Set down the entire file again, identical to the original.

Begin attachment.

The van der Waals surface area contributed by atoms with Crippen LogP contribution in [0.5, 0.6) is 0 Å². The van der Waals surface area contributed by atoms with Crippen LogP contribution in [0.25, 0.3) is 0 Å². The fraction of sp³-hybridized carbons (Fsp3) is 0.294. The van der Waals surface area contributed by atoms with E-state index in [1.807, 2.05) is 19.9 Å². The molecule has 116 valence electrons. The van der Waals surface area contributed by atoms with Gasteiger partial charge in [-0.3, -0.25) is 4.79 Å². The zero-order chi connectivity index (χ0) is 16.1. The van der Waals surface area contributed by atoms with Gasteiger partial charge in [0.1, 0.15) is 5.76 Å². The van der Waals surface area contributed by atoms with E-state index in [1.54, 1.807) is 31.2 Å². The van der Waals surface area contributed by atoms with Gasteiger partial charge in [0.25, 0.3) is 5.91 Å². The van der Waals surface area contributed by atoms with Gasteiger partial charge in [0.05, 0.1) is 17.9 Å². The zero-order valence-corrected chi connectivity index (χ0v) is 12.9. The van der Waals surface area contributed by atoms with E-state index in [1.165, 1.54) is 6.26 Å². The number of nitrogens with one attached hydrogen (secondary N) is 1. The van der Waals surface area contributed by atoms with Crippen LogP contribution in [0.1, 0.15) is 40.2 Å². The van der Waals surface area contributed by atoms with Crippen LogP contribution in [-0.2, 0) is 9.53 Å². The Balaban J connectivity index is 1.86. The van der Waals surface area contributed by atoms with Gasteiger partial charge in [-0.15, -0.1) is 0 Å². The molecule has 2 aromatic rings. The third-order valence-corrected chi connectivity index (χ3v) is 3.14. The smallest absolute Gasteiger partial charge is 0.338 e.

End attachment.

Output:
The van der Waals surface area contributed by atoms with Crippen LogP contribution in [0.5, 0.6) is 0 Å². The van der Waals surface area contributed by atoms with Crippen LogP contribution in [0.25, 0.3) is 0 Å². The fraction of sp³-hybridized carbons (Fsp3) is 0.294. The van der Waals surface area contributed by atoms with E-state index in [1.807, 2.05) is 19.9 Å². The molecule has 116 valence electrons. The van der Waals surface area contributed by atoms with Gasteiger partial charge in [-0.3, -0.25) is 4.79 Å². The zero-order chi connectivity index (χ0) is 16.1. The van der Waals surface area contributed by atoms with Gasteiger partial charge in [0.1, 0.15) is 5.76 Å². The van der Waals surface area contributed by atoms with E-state index in [1.54, 1.807) is 31.2 Å². The van der Waals surface area contributed by atoms with Gasteiger partial charge in [0.25, 0.3) is 5.91 Å². The van der Waals surface area contributed by atoms with Gasteiger partial charge in [0.05, 0.1) is 17.9 Å². The zero-order valence-corrected chi connectivity index (χ0v) is 12.9. The van der Waals surface area contributed by atoms with E-state index in [1.165, 1.54) is 6.26 Å². The number of nitrogens with one attached hydrogen (secondary N) is 1. The van der Waals surface area contributed by atoms with Crippen LogP contribution in [0.1, 0.15) is 40.2 Å². The van der Waals surface area contributed by atoms with Crippen LogP contribution in [-0.2, 0) is 9.53 Å². The Balaban J connectivity index is 1.86. The van der Waals surface area contributed by atoms with Gasteiger partial charge in [-0.15, -0.1) is 0 Å². The molecule has 2 aromatic rings. The third-order valence-corrected chi connectivity index (χ3v) is 3.14. The smallest absolute Gasteiger partial charge is 0.338 e.